Minsk seeks Tbilisi’s assistance in settling relations with West
At the opening of the 2nd session of the Belarusian-Georgian intergovernmental commission for trade and economic cooperation, the committee’s chairman, Belarus’ Agriculture and Foodstuffs Minister Leonid Zayats said that President Lukashenko was planning his first official visit to Georgia in April 2015. Belarus seeks to strengthen cooperation with other Post-Soviet countries in order to dilute the pressure from the Kremlin. The president may also be expecting a zealous reaction from the Kremlin, which could help him to obtain financial support in exchange for a demonstration of loyalty. In addition, the Belarusian authorities continue sending signals to Western capitals, implying that they seek to reduce Belarus’ dependence on Russia by increasing contacts with ’’pro-Western’’ Kiev and Tbilisi. They also expect Ukrainian and Georgian leaders to help normalising Belarus’ relations with the EU and the US.
President Lukashenka continues to rotate staff and rejuvenate heads of departments and universities following new appointments in regional administrations. Apparently, new Information Minister Karliukevich could somewhat relax the state policy towards the independent media and introduce technological solutions for retaining control over Belarus’ information space. New rectors could strengthen the trend for soft Belarusization in the regions and tighten the disciplinary and ideological control over the student movement in the capital.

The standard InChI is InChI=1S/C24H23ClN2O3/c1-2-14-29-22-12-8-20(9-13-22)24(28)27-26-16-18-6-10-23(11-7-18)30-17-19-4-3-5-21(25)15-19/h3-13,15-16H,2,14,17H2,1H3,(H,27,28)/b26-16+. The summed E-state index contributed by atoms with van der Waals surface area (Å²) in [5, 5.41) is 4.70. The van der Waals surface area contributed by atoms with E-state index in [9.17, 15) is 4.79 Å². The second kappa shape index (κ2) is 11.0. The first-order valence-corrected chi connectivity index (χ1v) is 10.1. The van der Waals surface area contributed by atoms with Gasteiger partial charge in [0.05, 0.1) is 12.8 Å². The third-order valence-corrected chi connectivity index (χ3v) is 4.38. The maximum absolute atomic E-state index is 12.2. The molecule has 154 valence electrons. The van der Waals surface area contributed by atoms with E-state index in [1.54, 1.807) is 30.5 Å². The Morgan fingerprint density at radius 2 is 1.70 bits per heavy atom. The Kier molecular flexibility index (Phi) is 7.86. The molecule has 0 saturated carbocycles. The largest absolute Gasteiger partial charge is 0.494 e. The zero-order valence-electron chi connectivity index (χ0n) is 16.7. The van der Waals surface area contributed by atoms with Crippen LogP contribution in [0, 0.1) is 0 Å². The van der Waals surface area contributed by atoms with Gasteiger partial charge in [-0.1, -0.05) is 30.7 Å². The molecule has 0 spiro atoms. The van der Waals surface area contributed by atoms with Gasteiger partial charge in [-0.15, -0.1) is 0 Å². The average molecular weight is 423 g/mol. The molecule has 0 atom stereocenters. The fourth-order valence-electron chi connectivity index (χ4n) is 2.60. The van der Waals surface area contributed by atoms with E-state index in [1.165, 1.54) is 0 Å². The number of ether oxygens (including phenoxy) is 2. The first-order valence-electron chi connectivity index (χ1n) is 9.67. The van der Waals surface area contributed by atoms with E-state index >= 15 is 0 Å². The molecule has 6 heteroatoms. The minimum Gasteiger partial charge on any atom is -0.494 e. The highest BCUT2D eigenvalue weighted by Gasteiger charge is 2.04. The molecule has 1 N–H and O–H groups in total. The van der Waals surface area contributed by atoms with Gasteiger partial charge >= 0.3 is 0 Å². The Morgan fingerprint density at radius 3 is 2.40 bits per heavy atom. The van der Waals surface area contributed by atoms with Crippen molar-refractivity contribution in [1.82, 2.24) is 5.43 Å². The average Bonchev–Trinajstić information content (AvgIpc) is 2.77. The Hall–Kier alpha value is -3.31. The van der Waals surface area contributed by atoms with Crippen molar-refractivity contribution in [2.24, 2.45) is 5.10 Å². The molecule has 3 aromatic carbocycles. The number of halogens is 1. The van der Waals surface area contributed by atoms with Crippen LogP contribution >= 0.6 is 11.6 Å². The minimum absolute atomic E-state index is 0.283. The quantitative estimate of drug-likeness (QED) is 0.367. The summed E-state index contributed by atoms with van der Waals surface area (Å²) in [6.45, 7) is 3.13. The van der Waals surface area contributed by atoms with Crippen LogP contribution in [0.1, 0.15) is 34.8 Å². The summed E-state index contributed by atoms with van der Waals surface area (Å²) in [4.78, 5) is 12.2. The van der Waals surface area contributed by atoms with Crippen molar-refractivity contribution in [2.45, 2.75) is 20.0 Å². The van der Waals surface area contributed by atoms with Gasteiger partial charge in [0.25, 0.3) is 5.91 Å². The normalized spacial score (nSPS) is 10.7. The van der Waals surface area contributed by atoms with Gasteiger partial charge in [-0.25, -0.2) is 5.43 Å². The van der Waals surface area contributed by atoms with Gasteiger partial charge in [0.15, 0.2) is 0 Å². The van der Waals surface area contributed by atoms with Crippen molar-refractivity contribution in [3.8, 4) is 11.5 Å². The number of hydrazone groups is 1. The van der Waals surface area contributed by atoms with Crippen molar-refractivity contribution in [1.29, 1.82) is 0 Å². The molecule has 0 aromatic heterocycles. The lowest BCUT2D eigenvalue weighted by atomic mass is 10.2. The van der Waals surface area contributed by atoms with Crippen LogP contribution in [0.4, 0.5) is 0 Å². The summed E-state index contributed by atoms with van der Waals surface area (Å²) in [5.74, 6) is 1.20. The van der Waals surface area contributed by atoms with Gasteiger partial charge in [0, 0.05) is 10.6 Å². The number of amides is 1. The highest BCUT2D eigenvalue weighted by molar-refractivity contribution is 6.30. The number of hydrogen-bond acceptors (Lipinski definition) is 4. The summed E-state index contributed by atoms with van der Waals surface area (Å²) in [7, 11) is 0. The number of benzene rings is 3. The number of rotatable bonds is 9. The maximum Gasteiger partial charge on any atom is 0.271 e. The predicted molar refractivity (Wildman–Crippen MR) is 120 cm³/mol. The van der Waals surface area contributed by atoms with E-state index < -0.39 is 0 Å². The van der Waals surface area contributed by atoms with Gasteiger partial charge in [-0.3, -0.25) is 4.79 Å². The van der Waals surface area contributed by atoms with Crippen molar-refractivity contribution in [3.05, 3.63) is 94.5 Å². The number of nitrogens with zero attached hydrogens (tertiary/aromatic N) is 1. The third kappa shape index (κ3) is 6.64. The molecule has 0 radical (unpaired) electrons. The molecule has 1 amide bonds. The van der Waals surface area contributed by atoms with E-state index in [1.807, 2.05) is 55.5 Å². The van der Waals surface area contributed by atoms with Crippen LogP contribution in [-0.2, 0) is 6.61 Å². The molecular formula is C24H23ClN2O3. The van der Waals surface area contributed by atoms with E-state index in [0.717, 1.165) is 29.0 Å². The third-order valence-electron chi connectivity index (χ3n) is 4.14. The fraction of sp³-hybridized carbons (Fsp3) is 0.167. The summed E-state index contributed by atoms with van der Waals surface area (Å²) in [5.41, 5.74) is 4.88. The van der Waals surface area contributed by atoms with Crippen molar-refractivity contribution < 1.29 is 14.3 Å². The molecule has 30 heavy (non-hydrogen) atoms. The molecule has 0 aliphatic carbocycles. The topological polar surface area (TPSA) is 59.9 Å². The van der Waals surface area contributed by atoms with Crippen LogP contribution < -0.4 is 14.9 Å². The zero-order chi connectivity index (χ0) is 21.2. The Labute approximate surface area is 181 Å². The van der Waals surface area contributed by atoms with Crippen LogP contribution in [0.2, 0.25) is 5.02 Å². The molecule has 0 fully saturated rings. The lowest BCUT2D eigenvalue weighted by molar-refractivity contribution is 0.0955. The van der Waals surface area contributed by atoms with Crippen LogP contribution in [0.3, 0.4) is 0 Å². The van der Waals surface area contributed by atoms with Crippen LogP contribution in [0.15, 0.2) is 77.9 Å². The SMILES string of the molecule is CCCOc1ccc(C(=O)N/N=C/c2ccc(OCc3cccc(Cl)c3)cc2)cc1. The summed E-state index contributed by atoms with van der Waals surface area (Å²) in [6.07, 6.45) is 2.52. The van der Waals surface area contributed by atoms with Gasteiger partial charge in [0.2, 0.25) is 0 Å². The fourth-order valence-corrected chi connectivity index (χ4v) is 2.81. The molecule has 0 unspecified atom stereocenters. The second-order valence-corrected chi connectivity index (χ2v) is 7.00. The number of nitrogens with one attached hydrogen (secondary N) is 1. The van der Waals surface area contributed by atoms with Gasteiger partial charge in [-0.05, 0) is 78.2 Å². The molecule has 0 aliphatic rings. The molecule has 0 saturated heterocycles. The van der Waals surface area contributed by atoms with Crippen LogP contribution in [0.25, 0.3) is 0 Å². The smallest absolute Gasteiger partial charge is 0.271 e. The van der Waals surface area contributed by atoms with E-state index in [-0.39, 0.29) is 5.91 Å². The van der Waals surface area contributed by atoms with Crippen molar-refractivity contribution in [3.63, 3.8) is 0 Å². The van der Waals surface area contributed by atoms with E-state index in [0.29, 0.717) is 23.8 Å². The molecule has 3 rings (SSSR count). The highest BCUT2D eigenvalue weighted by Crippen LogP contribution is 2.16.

President Lukashenka has appointed new ministers of culture and information, the new rector of the Belarusian State University and heads of three universities, assistants in the Minsk and Vitebsk regions.
The new Information Minister Karliukevich is likely to avoid controversial initiatives similar to those former Minister Ananich was famous for, however, certainly within his capacities. Nevertheless, the appointment of Belarusian-speaking writer Karliukevich could be regarded as the state’s cautious attempt to relax environment in the media field and ensure the sovereignty of national media.
The Belarusian leadership has consolidated the trend for mild Belarusization by appointing a young historian and a ‘reasonable nationalist’, Duk as the rector at the Kuleshov State University in Mogilev. Meanwhile, while choosing the head of the Belarusian State University, the president apparently had in mind the strengthening of the ideological loyalty among the teaching staff and students at the main university in order to keep the youth movement at bay. Previously, Korol was the rector of the Kupala State University in Grodno, where he held purges among the disloyal teaching staff.
The trend for the renewal of mid-ranking executives and their rejuvenation has confirmed. The age of the Culture Minister and three new rectors varies from 39 to 44 years old.